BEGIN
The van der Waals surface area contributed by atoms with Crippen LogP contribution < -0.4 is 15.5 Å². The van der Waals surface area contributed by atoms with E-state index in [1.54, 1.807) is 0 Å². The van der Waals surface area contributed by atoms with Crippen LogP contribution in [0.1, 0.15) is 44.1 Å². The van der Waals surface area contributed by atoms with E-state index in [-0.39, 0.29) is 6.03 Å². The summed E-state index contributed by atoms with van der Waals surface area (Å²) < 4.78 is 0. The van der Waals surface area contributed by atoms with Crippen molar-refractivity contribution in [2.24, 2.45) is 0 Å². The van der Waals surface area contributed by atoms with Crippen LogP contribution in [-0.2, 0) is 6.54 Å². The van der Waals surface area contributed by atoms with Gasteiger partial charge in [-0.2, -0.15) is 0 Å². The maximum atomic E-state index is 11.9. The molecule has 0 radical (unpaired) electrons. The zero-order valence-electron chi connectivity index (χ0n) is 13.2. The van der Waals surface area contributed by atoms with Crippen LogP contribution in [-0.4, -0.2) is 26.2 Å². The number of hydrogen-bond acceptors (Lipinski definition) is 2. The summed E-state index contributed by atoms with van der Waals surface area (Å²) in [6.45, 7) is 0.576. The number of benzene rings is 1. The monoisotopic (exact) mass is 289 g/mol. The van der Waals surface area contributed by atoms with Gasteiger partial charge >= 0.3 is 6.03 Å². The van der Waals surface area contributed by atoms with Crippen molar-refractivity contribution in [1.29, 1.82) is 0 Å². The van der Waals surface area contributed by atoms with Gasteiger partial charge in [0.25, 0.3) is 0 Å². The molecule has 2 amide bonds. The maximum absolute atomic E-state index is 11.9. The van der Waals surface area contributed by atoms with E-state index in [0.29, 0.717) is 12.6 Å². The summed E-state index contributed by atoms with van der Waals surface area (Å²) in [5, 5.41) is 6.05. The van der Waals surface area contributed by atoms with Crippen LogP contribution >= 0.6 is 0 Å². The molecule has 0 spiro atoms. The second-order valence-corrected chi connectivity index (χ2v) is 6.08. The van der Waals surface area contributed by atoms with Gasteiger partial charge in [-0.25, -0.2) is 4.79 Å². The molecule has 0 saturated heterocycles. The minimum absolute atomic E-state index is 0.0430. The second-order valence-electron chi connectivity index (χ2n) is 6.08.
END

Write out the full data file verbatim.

The van der Waals surface area contributed by atoms with Crippen LogP contribution < -0.4 is 15.5 Å². The van der Waals surface area contributed by atoms with E-state index in [1.54, 1.807) is 0 Å². The van der Waals surface area contributed by atoms with Crippen LogP contribution in [0.1, 0.15) is 44.1 Å². The van der Waals surface area contributed by atoms with E-state index in [-0.39, 0.29) is 6.03 Å². The summed E-state index contributed by atoms with van der Waals surface area (Å²) < 4.78 is 0. The van der Waals surface area contributed by atoms with Crippen molar-refractivity contribution in [2.24, 2.45) is 0 Å². The van der Waals surface area contributed by atoms with Crippen LogP contribution in [-0.2, 0) is 6.54 Å². The van der Waals surface area contributed by atoms with Gasteiger partial charge in [-0.2, -0.15) is 0 Å². The maximum atomic E-state index is 11.9. The molecule has 0 radical (unpaired) electrons. The zero-order valence-electron chi connectivity index (χ0n) is 13.2. The van der Waals surface area contributed by atoms with Crippen LogP contribution in [-0.4, -0.2) is 26.2 Å². The number of hydrogen-bond acceptors (Lipinski definition) is 2. The summed E-state index contributed by atoms with van der Waals surface area (Å²) in [6.45, 7) is 0.576. The number of benzene rings is 1. The monoisotopic (exact) mass is 289 g/mol. The van der Waals surface area contributed by atoms with Gasteiger partial charge >= 0.3 is 6.03 Å². The van der Waals surface area contributed by atoms with Crippen molar-refractivity contribution in [1.29, 1.82) is 0 Å². The van der Waals surface area contributed by atoms with Gasteiger partial charge in [0.25, 0.3) is 0 Å². The molecule has 2 amide bonds. The maximum absolute atomic E-state index is 11.9. The van der Waals surface area contributed by atoms with E-state index in [0.29, 0.717) is 12.6 Å². The summed E-state index contributed by atoms with van der Waals surface area (Å²) in [5, 5.41) is 6.05. The van der Waals surface area contributed by atoms with Crippen LogP contribution >= 0.6 is 0 Å². The molecule has 0 spiro atoms. The second-order valence-corrected chi connectivity index (χ2v) is 6.08. The van der Waals surface area contributed by atoms with Gasteiger partial charge in [-0.25, -0.2) is 4.79 Å². The molecule has 0 saturated heterocycles. The minimum absolute atomic E-state index is 0.0430. The second-order valence-electron chi connectivity index (χ2n) is 6.08.